Women Decision-Makers in a Global Economy

Hillary Clinton, former U.S. Secretary of State, painted the global picture of the extensive progress that governments, partners, and organizations have made in working together for the “full and equal participation of women in political, civil, economic, social and cultural life” at the highly anticipated 2013 Clinton Global Initiative (CGI). She noted that as more women hold jobs and serve in public office around the world, their economic, political and social contributions have multiplied.

Pat Mitchell, president and CEO of the Paley Center for Media was the moderator for the plenary session on empowering women decision-makers in a global economy. The impressive panel of participants included notables such as Her Excellency, Sheikha Luhna Al Qasimi (Minister of International Cooperation and Development in the U.A.E.), Dr. Irwin Jacobs (founding chairman and emeritus CEO of Qualcomm), Arne Sorenson (President and CEO of Marriot International Inc.), and Halla Tormasdottir (founder and chair of Sisters Capital).

Clinton said, “The call for action for the global community, to work for laws, reforms and social changes necessary to ensure women and girls everywhere finally have the opportunity they deserve to live up to their God-given potentials and to contribute fully to the progress and prosperity of their societies.”

Clinton accentuated that the importance of “full and equal participation of women” as economic prosperity for all sectors is connected to the economic equality for women. She announced three new CGI commitments promoting the same spirit.

Firstly, 24 partners have committed to advance women in business and new markets. Their aim is to mobilize $1.5 billion over the next five years on “women-owned businesses to help create a sustainable pipeline of women around the world.” In addition, they will provide “15,000 women entrepreneurs with supplier readiness initiatives, including training and mentorship opportunities, so that they can have skills, tools and relationships necessary to achieve greater access to markets and capital.”

Secondly, focus on removing barriers with regards to women’s access to technology. Five partners have committed to invest $10 million for programs in India, Africa, and the U.S. to encourage parents and schools to teach technology subjects to women. The investment will also extend mentoring, small grants and professional opportunities for women targeted at “creating employee pipelines of 2,000 girls and women for the technology sector.” There are plans to expand this program to other countries over the next three years.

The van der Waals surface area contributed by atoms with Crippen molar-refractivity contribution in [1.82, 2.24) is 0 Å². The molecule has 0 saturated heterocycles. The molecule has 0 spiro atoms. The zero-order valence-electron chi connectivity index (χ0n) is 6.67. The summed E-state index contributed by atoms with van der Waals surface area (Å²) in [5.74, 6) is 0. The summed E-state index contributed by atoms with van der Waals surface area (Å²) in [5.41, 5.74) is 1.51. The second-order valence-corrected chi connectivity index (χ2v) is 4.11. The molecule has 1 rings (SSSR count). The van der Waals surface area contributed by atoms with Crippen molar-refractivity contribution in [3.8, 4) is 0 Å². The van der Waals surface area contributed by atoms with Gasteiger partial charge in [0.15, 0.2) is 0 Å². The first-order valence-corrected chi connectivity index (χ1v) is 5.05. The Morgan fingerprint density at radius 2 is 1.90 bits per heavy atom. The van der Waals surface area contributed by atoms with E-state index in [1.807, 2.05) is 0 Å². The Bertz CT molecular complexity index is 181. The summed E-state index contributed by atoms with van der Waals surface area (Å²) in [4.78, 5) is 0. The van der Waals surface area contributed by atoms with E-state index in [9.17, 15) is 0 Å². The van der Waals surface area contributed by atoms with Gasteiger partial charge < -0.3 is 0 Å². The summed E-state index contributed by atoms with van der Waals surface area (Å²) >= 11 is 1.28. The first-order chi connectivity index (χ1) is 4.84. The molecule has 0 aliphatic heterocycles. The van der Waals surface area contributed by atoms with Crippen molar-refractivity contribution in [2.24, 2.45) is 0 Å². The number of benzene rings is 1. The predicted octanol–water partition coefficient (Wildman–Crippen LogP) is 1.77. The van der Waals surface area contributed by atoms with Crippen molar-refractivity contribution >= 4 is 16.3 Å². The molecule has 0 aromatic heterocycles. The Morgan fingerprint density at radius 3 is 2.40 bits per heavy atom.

Thirdly, Intel is partnering with Care, World Vision, World Pulse, ChangeCorp Inc., and Telecenter.org to connect women in six sub-Saharan African countries. The objective is to bring 5 million African young women online by merging digital learning into existing gender and development programming, and to create an educational gaming online platform so that learning can continue anywhere, regardless of location or distance.

Clinton closed the women’s plenary session with updates of two existing CGI commitments. She reported the results of Digital Democracy’s efforts in deploying new technology to address the issue of domestic violence of women in Haiti.

In 2010, Digital Democracy provided tools and training to augment the technical skills of 120 low-income women in Haiti. In addition, a 24-hour emergency response hotline was set up and connected women survivors to necessary support. The hotline received more than 8,000 calls and connected more than 300 survivors to help. Survivors could tell their stories on a free anonymous digital platform, and more than 1,100-documented gender based violence has been mapped through this comprehensive system.

Clinton also recognized Landesa’s accomplishments in strengthening the land rights of poor rural girls in sub-Saharan Africa and Asia since 2010. Landesa’s initiative in India has established 299-girl groups with more than 7,000 girls. They plan to reach out to 35,000 girls this year. In Northern Uganda, Landesa controlled a participatory model where girls decide their goals for land rights and a plan to achieve them. Landesa intends to extend this pilot project to other communities, as well.

These inspiring results of CGI partnerships around the world serve as a catalyst in encouraging the “full and equal participation of women” and mobilizing them into a powerful force for change.

– Flora Khoo

Sources: Clinton Global Initiative – Wednesday Plenary Session Video 1, Clinton Global Initiative – Wednesday Plenary Session Video 2
Photo: LA Times